Coun. Mammoliti was fined $17,500 for "inadvertent" election offences, plus a 25 per cent penalty applied to that amount as a mandatory fine surcharge.
An Ontario Court of Justice heard that Coun. Mammoliti was in excess of $10,000 in election spending in 2010, which included spending on campaign jackets that read Team Mammoliti.
The councillor for Ward 7 had an accountant working for him, but made "record-keeping errors" in that the accountant was not always readily available to reconcile campaign expenses.
Coun. Mammoliti jumped into the mayor's race in 2010 and began to fund raise for his campaign starting in January of 2010. In July of that year, he dropped out of the mayor's race and began a reelection campaign for council. The funds he raised as mayor were used for his council campaign, the court found.
The possible penalty for the spending was removal from office and disqualification from seeking future office.
But given Coun. Mammoliti's "personal circumstance" — his primary source of income was his councillor paycheque and he has "obligations" to his family — and the possibility the transition from mayoral candidate to council candidate caused the accounting errors, the prosecutor chose to be lenient and asked for a pecuniary penalty.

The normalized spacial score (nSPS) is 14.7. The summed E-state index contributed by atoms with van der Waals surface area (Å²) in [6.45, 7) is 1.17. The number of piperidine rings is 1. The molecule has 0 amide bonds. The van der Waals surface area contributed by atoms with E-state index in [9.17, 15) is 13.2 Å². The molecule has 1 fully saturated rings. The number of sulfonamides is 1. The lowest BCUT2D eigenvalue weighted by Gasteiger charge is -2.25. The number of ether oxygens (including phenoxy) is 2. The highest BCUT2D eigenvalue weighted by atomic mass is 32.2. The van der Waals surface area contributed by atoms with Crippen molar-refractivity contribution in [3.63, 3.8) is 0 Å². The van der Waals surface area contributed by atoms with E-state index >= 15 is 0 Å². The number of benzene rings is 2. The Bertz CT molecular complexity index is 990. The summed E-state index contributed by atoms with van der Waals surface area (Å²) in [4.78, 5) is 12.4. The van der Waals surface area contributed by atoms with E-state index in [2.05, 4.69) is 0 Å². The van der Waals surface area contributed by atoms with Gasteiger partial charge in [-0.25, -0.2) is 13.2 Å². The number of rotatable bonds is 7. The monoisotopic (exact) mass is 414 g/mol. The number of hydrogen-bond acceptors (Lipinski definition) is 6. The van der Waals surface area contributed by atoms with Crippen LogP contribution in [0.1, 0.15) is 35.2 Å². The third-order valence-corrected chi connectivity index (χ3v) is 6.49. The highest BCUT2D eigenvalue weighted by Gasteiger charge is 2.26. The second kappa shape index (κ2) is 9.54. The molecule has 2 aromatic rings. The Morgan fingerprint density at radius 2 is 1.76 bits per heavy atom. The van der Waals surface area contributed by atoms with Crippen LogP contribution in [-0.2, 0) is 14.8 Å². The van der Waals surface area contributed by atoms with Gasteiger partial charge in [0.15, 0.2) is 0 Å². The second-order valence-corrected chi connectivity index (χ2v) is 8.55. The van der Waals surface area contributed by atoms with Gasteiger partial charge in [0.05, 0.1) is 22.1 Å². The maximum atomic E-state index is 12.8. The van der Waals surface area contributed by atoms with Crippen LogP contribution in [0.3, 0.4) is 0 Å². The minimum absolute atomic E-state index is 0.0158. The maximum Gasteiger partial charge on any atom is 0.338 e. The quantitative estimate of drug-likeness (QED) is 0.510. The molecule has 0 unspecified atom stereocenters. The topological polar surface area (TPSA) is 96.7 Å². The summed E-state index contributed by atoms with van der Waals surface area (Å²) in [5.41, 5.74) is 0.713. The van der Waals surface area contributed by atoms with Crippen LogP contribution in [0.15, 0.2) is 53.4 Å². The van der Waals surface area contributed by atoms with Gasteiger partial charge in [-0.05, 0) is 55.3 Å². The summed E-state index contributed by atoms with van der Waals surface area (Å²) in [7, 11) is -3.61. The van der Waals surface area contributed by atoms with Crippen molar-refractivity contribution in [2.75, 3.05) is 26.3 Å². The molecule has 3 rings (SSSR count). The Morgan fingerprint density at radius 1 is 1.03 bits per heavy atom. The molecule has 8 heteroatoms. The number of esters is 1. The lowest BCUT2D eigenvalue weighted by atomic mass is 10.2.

"This speaks to how complex [campaign finances are] and how I acted in good faith every step of the way," said Mammoliti after he returned back to city hall from court.
Fair Elections Toronto, an elections watch group that instigated the investigation into Coun. Mammoliti's financing, called the ruling "outrageous" and characterized the accounting errors as cheating.
"According to the law, politicians that overspend their limit by even one dollar should be removed from office if they cannot prove that their cheating was inadvertent or an error in judgment," said the group.
Coun. Mammoliti has been in financing trouble before. He was docked three months pay — roughly $26,000 — for violating the code of conduct in taking $80,000 from a 2013 fundraiser. He spent more than $48,000 in legal fees fighting that decision.
He asked the city to pay his legal fees in that case, and city council voted to provide up to $20,000 in compensation, the maximum amount allowed under municipal law.